Food and Faith is a blog of the Presbyterian Hunger Program.
A cloned Turkish Angola kitten gives off a red fluorescence glow while an ordinary one appears to be green in this picture taken under ultraviolet light at a laboratory of Gyeongsang National University in Jinju, South Gyeongsang Province, Wednesday. The cloned cat’s genes were modified with a fluorescent protein.
Yesterday I read the story of Lucy in a local newspaper. For 10 years Lucy lived locked in the basement of a house disturbingly close to my own. She was forced to do household chores for no pay and barely...
Take a drive a little northeast of Rockford, Illinois, along a long, bumpy, straight, and narrow road tracing a section line to Angelic Organics, an idyllic symbol of how important the small farm was to the American economy — and health. It is a beautiful farm with rich and lush fields of vegetables and herbs. But walking past the fields you will see a difference immediately: chickens ranging freely between the rows of vegetables (insect control), and huge boxes of black earthy soil percolating with glossy earthworms (fertilization). Angelic Organics is not just a symbol of a by-gone era.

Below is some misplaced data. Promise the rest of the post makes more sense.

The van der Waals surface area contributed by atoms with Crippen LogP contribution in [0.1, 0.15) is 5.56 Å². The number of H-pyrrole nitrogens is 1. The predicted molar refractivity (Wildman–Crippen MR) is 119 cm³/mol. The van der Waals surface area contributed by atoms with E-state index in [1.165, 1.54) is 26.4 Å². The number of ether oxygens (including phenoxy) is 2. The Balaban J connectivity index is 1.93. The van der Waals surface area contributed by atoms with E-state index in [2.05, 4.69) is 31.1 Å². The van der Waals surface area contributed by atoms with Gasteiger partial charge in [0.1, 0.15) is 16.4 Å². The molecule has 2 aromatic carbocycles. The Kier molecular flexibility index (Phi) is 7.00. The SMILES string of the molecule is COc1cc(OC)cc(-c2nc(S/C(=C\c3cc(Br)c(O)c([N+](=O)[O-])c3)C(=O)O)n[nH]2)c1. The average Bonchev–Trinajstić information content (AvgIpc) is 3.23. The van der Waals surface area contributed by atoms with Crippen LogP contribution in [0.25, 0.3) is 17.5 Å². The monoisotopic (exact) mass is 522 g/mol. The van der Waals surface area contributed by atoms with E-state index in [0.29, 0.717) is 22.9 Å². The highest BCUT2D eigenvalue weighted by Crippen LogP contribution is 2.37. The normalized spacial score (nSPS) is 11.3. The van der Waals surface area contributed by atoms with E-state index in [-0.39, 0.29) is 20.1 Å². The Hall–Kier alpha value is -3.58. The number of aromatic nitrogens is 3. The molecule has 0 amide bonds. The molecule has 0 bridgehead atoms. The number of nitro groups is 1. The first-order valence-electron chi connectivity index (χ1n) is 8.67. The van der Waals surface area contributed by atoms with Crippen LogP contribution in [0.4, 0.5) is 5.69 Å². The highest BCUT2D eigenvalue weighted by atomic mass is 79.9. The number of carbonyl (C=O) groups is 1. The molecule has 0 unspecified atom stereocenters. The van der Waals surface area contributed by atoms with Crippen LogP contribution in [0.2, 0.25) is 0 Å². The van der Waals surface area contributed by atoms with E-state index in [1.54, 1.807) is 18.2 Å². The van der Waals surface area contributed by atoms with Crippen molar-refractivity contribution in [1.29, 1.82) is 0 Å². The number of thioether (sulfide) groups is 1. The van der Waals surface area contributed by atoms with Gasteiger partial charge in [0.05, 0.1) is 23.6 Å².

Eat foods in inverse proportion to how much its lobby spends to push it.
This was to go up yesterday, until Tuesday's earthquake devastated Haiti. Rather than cancel the post, I'm posting it with this suggestion... Think about the comfort food you love, the things you love to do, the people in your life whom you love - really generate in your heart an intense feeling of love - and send that to the people of Haiti and to the souls who have so suddenly been separated from their bodies. Favorite comfort foods for North American Presbyterian Hunger Program facebook fans. List! Cheese grits win. Pot roast, mac'n cheese and chicken with dumplings close runner ups.